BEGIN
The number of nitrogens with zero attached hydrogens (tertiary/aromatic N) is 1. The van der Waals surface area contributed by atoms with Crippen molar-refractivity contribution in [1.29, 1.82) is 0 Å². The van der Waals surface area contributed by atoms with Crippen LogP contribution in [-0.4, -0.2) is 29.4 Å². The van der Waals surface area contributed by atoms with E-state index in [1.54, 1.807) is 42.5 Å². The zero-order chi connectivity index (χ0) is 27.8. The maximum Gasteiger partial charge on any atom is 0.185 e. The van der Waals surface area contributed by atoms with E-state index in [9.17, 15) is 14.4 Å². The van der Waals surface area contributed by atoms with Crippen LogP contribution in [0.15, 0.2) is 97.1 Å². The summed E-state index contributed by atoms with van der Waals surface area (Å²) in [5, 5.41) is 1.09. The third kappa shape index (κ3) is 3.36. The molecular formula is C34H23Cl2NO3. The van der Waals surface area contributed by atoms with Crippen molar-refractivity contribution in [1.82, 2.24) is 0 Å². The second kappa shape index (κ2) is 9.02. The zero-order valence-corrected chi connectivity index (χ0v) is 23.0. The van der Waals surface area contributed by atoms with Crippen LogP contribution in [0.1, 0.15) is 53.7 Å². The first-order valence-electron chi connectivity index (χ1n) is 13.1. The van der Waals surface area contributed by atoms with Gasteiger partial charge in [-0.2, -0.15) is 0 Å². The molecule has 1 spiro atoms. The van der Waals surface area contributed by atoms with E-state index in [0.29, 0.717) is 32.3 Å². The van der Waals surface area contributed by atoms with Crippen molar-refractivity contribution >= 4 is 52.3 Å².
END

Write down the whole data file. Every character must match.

The number of nitrogens with zero attached hydrogens (tertiary/aromatic N) is 1. The van der Waals surface area contributed by atoms with Crippen molar-refractivity contribution in [1.29, 1.82) is 0 Å². The van der Waals surface area contributed by atoms with Crippen LogP contribution in [-0.4, -0.2) is 29.4 Å². The van der Waals surface area contributed by atoms with E-state index in [1.54, 1.807) is 42.5 Å². The zero-order chi connectivity index (χ0) is 27.8. The maximum Gasteiger partial charge on any atom is 0.185 e. The van der Waals surface area contributed by atoms with E-state index in [9.17, 15) is 14.4 Å². The van der Waals surface area contributed by atoms with Crippen LogP contribution in [0.15, 0.2) is 97.1 Å². The summed E-state index contributed by atoms with van der Waals surface area (Å²) in [5, 5.41) is 1.09. The third kappa shape index (κ3) is 3.36. The molecular formula is C34H23Cl2NO3. The van der Waals surface area contributed by atoms with Crippen molar-refractivity contribution in [1.82, 2.24) is 0 Å². The second kappa shape index (κ2) is 9.02. The zero-order valence-corrected chi connectivity index (χ0v) is 23.0. The van der Waals surface area contributed by atoms with Crippen LogP contribution in [0.1, 0.15) is 53.7 Å². The first-order valence-electron chi connectivity index (χ1n) is 13.1. The van der Waals surface area contributed by atoms with Gasteiger partial charge in [-0.2, -0.15) is 0 Å². The molecule has 1 spiro atoms. The van der Waals surface area contributed by atoms with E-state index in [0.29, 0.717) is 32.3 Å². The van der Waals surface area contributed by atoms with Crippen molar-refractivity contribution >= 4 is 52.3 Å².